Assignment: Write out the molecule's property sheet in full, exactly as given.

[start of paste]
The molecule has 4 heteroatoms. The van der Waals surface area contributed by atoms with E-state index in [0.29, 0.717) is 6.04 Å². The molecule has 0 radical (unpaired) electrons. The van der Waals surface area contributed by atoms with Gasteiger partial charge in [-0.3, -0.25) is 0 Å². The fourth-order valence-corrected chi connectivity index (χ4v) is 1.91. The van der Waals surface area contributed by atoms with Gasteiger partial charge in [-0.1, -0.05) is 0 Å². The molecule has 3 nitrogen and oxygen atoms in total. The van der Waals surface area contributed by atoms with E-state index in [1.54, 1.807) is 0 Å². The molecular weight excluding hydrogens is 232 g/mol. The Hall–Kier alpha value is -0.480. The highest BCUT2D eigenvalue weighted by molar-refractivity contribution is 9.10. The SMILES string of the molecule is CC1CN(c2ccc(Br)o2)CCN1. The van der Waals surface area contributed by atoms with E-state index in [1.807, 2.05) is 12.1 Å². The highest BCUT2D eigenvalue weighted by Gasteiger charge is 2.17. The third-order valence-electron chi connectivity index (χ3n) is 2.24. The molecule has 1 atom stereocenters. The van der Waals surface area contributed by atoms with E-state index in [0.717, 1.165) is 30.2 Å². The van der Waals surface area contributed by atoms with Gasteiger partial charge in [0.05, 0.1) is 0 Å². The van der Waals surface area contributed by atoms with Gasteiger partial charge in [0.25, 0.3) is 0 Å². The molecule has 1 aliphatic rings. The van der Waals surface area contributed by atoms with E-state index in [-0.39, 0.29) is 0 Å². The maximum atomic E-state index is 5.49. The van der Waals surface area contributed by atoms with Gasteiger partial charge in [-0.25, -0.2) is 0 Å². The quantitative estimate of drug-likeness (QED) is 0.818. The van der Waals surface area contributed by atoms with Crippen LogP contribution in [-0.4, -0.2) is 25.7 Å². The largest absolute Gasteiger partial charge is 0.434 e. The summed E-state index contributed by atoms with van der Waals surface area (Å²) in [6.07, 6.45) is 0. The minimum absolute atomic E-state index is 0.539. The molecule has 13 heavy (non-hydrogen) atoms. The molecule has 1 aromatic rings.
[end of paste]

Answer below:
The molecule has 4 heteroatoms. The van der Waals surface area contributed by atoms with E-state index in [0.29, 0.717) is 6.04 Å². The molecule has 0 radical (unpaired) electrons. The van der Waals surface area contributed by atoms with Gasteiger partial charge in [-0.3, -0.25) is 0 Å². The fourth-order valence-corrected chi connectivity index (χ4v) is 1.91. The van der Waals surface area contributed by atoms with Gasteiger partial charge in [-0.1, -0.05) is 0 Å². The molecule has 3 nitrogen and oxygen atoms in total. The van der Waals surface area contributed by atoms with E-state index in [1.54, 1.807) is 0 Å². The molecular weight excluding hydrogens is 232 g/mol. The Hall–Kier alpha value is -0.480. The highest BCUT2D eigenvalue weighted by molar-refractivity contribution is 9.10. The SMILES string of the molecule is CC1CN(c2ccc(Br)o2)CCN1. The van der Waals surface area contributed by atoms with E-state index in [1.807, 2.05) is 12.1 Å². The highest BCUT2D eigenvalue weighted by Gasteiger charge is 2.17. The third-order valence-electron chi connectivity index (χ3n) is 2.24. The molecule has 1 atom stereocenters. The van der Waals surface area contributed by atoms with E-state index in [0.717, 1.165) is 30.2 Å². The van der Waals surface area contributed by atoms with Gasteiger partial charge in [0.05, 0.1) is 0 Å². The van der Waals surface area contributed by atoms with Gasteiger partial charge in [0.25, 0.3) is 0 Å². The molecule has 1 aliphatic rings. The van der Waals surface area contributed by atoms with E-state index in [-0.39, 0.29) is 0 Å². The maximum atomic E-state index is 5.49. The van der Waals surface area contributed by atoms with Gasteiger partial charge in [-0.25, -0.2) is 0 Å². The quantitative estimate of drug-likeness (QED) is 0.818. The van der Waals surface area contributed by atoms with Crippen LogP contribution in [-0.4, -0.2) is 25.7 Å². The largest absolute Gasteiger partial charge is 0.434 e. The summed E-state index contributed by atoms with van der Waals surface area (Å²) in [6.07, 6.45) is 0. The minimum absolute atomic E-state index is 0.539. The molecule has 13 heavy (non-hydrogen) atoms. The molecule has 1 aromatic rings.